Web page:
Common swift — Apus apus

Small endemic swift of Cape Verde. Smaller and more gray-brown compared to other swifts, with prominent whitish throat patch. Note shallow forked tail. Flight faster and more fluttering than Common Swift and the closely-related Plain Swift. Calls very similar to Common Swift, but slightly higher-pitched.

Photo: Look how gorgeous Common swift — Apus apus

Description Common swift — Apus apus

1200The Apus apus, commonly known as the common swift, is a small bird that belongs to the Apodidae family. These birds are known for their aerial prowess, spending most of their lives on the wing, only landing to breed. Here are some main points about the distribution of the common swift:

The common swift has a vast distribution across Europe, Asia, and parts of Africa. They are migratory birds, spending the breeding season in Europe and then migrating to tropical Africa for winter. The distribution of the common swift covers a wide range of habitats, from urban areas to open countryside, making them a familiar sight in many different landscapes.

Breeding Range:
In Europe, the common swift breeds in a broad range that spans from the Iberian Peninsula and North Africa in the south, to northern Scotland and Scandinavia in the north. They can also be found breeding in western and central Asia. During the breeding season, common swifts seek out suitable nest sites in buildings, cliffs, or trees, with a preference for urban areas where they can find suitable nesting spaces in buildings and other man-made structures.

After the breeding season, common swifts embark on a remarkable migration to sub-Saharan Africa, where they spend the winter months. Their migration takes them across vast distances, and they are known for their long periods of flight without landing. The common swift’s migration is an impressive feat of endurance and navigation, with individuals covering thousands of kilometers to reach their wintering grounds.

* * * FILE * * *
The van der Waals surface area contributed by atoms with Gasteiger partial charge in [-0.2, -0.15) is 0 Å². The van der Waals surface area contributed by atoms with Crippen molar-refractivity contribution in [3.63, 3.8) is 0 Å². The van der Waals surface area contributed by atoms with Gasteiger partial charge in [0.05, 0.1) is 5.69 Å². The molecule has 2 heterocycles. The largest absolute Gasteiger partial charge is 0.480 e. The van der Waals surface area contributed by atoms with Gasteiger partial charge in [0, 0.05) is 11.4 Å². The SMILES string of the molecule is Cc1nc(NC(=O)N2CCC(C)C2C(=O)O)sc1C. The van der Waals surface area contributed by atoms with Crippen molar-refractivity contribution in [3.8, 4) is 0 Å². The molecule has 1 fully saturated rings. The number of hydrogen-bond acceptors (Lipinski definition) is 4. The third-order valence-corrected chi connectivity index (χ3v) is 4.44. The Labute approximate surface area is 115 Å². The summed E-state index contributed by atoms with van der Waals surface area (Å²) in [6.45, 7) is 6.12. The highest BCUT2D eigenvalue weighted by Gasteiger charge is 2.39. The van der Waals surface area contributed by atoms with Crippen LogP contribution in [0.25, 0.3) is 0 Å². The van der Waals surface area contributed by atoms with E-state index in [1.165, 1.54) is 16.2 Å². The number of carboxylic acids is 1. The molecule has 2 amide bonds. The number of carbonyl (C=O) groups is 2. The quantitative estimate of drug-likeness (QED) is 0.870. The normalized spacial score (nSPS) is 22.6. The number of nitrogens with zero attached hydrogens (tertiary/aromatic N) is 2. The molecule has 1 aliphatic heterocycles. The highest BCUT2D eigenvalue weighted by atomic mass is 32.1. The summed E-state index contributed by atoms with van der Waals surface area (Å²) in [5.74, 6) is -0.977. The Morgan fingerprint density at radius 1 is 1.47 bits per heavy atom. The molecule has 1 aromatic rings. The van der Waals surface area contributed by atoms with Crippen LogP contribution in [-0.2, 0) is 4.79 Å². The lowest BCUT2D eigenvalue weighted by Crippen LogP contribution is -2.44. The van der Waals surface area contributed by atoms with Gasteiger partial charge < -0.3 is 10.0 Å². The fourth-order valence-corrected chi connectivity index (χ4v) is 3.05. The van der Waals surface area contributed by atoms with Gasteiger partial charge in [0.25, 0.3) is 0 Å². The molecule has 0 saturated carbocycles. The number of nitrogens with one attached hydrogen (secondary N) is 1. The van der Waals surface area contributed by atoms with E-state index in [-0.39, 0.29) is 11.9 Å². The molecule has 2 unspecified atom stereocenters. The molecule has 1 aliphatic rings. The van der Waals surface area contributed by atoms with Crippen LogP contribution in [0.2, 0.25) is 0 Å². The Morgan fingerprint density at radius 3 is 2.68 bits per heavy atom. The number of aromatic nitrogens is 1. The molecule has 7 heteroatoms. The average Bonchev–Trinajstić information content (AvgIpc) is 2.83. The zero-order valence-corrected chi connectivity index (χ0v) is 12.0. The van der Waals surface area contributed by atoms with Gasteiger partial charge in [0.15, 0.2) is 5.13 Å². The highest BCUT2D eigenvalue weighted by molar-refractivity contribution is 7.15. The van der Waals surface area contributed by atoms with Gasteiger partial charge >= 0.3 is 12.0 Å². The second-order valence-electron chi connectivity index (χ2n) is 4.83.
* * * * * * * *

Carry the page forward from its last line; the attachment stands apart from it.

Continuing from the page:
Non-breeding Range:
During the non-breeding season, the common swift can be found across tropical Africa, where they take advantage of the insect-rich environments to feed and rest. Their non-breeding range encompasses countries such as Kenya, Tanzania, and other sub-Saharan African nations, where they join other species of swifts and swallows in exploiting the abundant insect populations.

Overall, the common swift’s distribution is widespread, encompassing diverse habitats and spanning vast geographical areas during different phases of its annual cycle. With their remarkable aerial abilities and migratory behavior, common swifts are a fascinating and iconic species in the avian world.

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